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Study Guide: Law (LL.B) in Malaysia

Do you intend to pursue a law study in Malaysia? If so, you are about to enter a fascinating field that is rich in opportunity. When studying law, there are several things you can concentrate on. You will quickly discover that, no matter where you are in the world, there will always be a need for lawyers to offer legal services. After completing your legal education in Malaysia, you will have the choice of working as a legal professional here or moving abroad to practise law.


A law is a regulation enacted by a government to govern how a community behaves. These regulations are intended to ensure that everyone's rights are protected in order for us to live freely and happily. Lawyers are the backbone of the legal system and a fundamental component of the law. In Malaysia, lawyers might choose to specialise as either advocates or solicitors. With a Bachelor of Laws (LL.B), you will eventually be able to become an advocate and solicitor. Lawyers are expert counsellors to their clients, providing assistance in a variety of legal circumstances, both civil and criminal.


This course will teach you the skills required to practise law in Malaysia. Law school students must have a broad perspective, be proficient in discussion, and explore all options. Business, criminal, civil rights, intellectual property, and other legal specialisations are accessible to students.

The field of law is vast and interdisciplinary as a whole. Law can be classified into two major divisions — public law and private/civil law.



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The legislation that governs the interaction between the government and its citizens is known as public law. Its goal is to keep the community in order by punishing crimes against the state. To put it simply, if you see a man fleeing a convenience shop with a few stolen items under his arm, he is breaking the law. He committed a theft crime, which affects everyone.

Some areas of public law are:

  • Constitutional Law

  • Administrative Law

  • Criminal Law


Private or civil law is concerned with the rights and interactions of persons to one another. It frequently involves disagreements between private individuals and is intended to right an injustice. To put it another way, if your neighbour sues you because your barbeque smoke landed in his yard, you may be in violation of private law. You violated your neighbor's right to privacy of his land.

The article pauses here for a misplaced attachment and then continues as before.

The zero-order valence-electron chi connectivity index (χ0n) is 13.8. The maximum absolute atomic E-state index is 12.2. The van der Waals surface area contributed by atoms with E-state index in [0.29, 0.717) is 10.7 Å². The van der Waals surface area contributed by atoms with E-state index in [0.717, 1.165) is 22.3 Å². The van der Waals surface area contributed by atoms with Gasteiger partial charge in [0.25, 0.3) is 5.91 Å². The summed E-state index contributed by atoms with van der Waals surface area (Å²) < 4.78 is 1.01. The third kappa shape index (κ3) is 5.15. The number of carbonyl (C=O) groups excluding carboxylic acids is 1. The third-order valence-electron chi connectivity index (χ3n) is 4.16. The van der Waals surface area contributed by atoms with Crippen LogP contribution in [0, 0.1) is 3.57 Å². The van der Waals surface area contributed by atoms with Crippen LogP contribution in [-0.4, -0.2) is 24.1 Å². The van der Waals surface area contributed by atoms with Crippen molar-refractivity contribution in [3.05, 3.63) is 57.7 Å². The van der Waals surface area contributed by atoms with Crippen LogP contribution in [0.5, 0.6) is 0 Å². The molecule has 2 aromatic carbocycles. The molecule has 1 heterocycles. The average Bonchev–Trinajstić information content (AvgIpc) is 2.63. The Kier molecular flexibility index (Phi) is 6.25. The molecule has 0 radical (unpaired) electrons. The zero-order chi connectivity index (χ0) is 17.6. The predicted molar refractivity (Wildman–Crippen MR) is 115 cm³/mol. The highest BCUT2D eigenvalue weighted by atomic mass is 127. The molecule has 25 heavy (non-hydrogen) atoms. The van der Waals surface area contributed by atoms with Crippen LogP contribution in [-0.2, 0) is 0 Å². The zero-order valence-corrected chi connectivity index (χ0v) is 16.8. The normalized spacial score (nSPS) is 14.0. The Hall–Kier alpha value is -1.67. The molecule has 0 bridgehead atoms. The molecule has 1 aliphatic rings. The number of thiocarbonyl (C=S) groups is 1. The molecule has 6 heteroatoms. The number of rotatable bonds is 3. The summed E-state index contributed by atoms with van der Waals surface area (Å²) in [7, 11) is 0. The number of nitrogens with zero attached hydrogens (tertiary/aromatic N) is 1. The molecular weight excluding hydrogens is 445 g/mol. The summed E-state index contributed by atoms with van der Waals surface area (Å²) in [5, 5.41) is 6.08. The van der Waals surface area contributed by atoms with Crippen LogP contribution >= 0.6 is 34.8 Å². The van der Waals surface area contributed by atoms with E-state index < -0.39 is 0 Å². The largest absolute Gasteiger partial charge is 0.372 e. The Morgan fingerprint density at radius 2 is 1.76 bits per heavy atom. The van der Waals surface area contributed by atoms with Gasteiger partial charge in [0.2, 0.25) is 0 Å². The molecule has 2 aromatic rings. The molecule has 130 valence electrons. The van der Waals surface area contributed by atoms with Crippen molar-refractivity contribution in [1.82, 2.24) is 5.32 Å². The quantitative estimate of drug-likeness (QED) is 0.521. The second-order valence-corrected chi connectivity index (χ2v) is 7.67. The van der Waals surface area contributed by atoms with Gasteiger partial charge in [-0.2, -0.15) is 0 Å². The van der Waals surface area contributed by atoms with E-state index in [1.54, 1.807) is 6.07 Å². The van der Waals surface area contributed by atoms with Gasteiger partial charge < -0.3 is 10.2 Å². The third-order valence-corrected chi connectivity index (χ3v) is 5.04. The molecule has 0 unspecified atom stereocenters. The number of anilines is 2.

Some areas of private/civil law are:

  • Contract Law

  • Property Law

  • Trusts Law

  • Family Law

  • Tort Law


These are the general entry requirements to pursue a degree in law.  Entry requirements for some universities may be higher, so do make sure you check the details carefully.



  • SPM/O-Level: A pass with 5 credits including English (applicable to pre-university/foundation students)

  • SPM/O-Level: A pass with 3 credits including English (applicable to diploma students)

  • Minimum of C in Bahasa Melayu at SPM level (or credit in “Malay” or “Malay as a Second Language” at ICGSE) to be exempted from the Bahasa Malaysia Qualifying Examination


  • A-Level: Minimum CC/BD/AE

  • Australian Matriculation SAM/SACE International: Minimum ATAR 70

  • Canadian Pre-University programmes: Average of 65% in any 6 subjects

  • Foundation in Law or Matriculation programme: Pass with minimum CGPA 2.00 

  • International Baccalaureate (IB): Minimum 24 points in 6 subjects and at least 4 points for 3 Higher Level (HL) subjects

  • UEC: Pass with minimum 5Bs including English with maximum of 20 points

  • STPM: Minimum of 2Cs with at least a pass in Pengajian Am

  • Diploma: Minimum CGPA 2.00


  • IELTS: Band 6.0​

  • MUET: Band 4

  • Completed Pre-University/Diploma that was conducted in English


  • Minimum of 5Cs in SPM (or equivalent), and

  • Two principal passes in STPM or equivalent (i.e. minimum of 2Es in A-Level; or 2Cs in STPM; or 2Bs in UEC; or pass in Foundation in Law / Arts / Science), and

  • A recognised 3-year Law Degree


A law degree in Malaysia takes at least 3 years to accomplish. If you choose a law degree with a professional year, it will take 4 years. You will learn about the legal system, as well as the principles and theories that underpin it, as part of your Bachelor of Laws degree. You will get the knowledge and abilities required for a successful legal career, from learning to draught contractual papers to negotiating and arguing for your client.

Note: If your Bachelor of Laws does not include a professional year, you will need to pass a professional legal exam known as the Certificate in Legal Practice (CLP) in order to qualify as an advocate and solicitor in Malaysia, to practise as a lawyer. The Malaysian Legal Profession Qualifying Board administers this professional law exam.

Here are some of the subjects you will learn:

  • Law of Contract

  • Law of Torts

  • Constitutional Law

  • Criminal Law

  • Land Law

  • Equity and Trusts

You will also be introduced to mooting and mock trials, where you will argue a matter in simulated court processes against other law students. This will give you an idea of how it feels to be in a courtroom. In contrast to other courses that include an internship component, you will almost certainly be graded only on final exams at the conclusion of each year. As a result, you must be comfortable with an all-exam evaluation.

Note: Be sure to check if the programme you are enrolling in is recognised by the Legal Profession Qualifying Board (LPQB) and accredited by the Malaysian Qualification Agency (MQA).